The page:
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Inclusive Wayfinding Information Design

Last week The Velvet Principle attended a symposium hosted by the SDS and SEGD London Chapter focussing on inclusive design for wayfinding information. The event featured a series of thought-provoking presentations exploring the ‘what, why, when and how’ of inclusive design. Distilling what was a packed agenda into a few takeaways, is a challenge, but these were some of the highlights and key reminders for any wayfinding consultant and designer.
Merging of toilet symbols to represent inclusive wayfinding design

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  • Inclusive design is fundamentally about welcoming all – irrespective of disability (whether permanent, temporary, contextual or situational), to provide a seamless environment, that doesn’t segregate between different communities. The accessible entrance placed alongside a revolving door entrance; or the stair and ramp combination given as glaring examples of segregation – that although accessible, are not inclusive.

  • Truly Inclusive design extends beyond physical, cognitive and neurodiversity considerations to embrace all protected characteristics as defined by The Equality Act 2010.

  • Although the appropriateness of the wheelchair symbol, used to illustrate accessible routes and facilities, is increasingly being questioned (with only 4% of disabled users being wheelchair users), it has wide domestic and international recognition.

  • Inclusive design requires a person-centred approach. Focussed on maximising confidence and independence for all, while minimising risk. For the best outcomes, this means involving people with lived experience of disability in user-testing, or as co-creators and producers.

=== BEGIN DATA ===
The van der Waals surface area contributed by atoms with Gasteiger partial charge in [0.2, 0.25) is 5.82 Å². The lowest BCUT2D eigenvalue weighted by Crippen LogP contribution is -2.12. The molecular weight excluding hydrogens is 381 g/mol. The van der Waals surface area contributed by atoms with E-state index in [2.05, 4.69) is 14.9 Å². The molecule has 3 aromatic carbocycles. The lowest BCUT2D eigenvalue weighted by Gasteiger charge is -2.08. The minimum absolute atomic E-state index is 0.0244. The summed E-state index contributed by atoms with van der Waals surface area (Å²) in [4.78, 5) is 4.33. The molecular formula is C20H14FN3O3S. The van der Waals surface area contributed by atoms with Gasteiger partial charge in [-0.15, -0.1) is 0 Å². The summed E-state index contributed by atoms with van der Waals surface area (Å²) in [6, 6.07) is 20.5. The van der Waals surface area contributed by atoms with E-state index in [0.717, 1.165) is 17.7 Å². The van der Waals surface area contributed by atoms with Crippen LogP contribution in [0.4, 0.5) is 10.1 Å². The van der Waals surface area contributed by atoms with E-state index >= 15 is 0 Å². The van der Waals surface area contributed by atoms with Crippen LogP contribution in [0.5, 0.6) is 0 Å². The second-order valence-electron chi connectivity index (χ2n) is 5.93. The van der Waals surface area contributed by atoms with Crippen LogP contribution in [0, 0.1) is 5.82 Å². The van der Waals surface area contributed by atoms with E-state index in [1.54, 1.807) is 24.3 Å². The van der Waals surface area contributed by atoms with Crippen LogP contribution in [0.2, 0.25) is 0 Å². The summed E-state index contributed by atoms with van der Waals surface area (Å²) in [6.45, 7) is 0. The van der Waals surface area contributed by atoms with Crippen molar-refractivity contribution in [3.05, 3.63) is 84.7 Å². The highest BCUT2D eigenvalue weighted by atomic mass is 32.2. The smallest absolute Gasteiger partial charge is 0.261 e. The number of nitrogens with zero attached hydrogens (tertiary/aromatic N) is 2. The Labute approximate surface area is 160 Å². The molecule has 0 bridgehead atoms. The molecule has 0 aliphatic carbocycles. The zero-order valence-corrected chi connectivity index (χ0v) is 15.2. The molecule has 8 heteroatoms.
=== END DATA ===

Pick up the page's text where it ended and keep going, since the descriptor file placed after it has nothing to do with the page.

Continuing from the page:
• What works for one marginalised group can reap dividends for a wider set of communities. This was aptly demonstrated by beautiful examples of 3D models created by Tactile Studio for museum clients. As well as providing information for visually impaired visitors, they extended the sensory engagement with a much wider cohort.

  • Regarding tactile maps – keep it simple and stripped back to the essentials. Too much information will take a long time for someone with a visual impairment to read, let alone remember. Co-locating textured paving in proximity to tactile information will help alert people to its availability.

  • And if you’re offering tactile information, it is critical to ensure that it’s regularly cleaned and maintained.

  • For familiar journeys, visually impaired people will use features such as street furniture located along the route to help them navigate. So careful consideration needs to be given to decisions to move items such as benches or planters.

Ultimately though, there is no single magic bullet. We all have different needs and preferences, and these may vary depending on our current context or situation. Approaches that suit one community could have a detrimental impact on another. For example, using light as an intuitive cue may help most, but if too intense could be problematic for some neurodiverse conditions. Some people will be happy to have information delivered via a digital device. For many reasons digital may be unsuitable for others and physical signs need to be provided. Consequently, to be inclusive, a wayfinding scheme should embrace several different strategies, but we also have to accept that some compromises will be needed along the way.

Clearly, there is much more to inclusive design than the points above. For anyone looking for more specific detail, the recently published second edition of The Sign Design Guide, will provide more comprehensive guidance.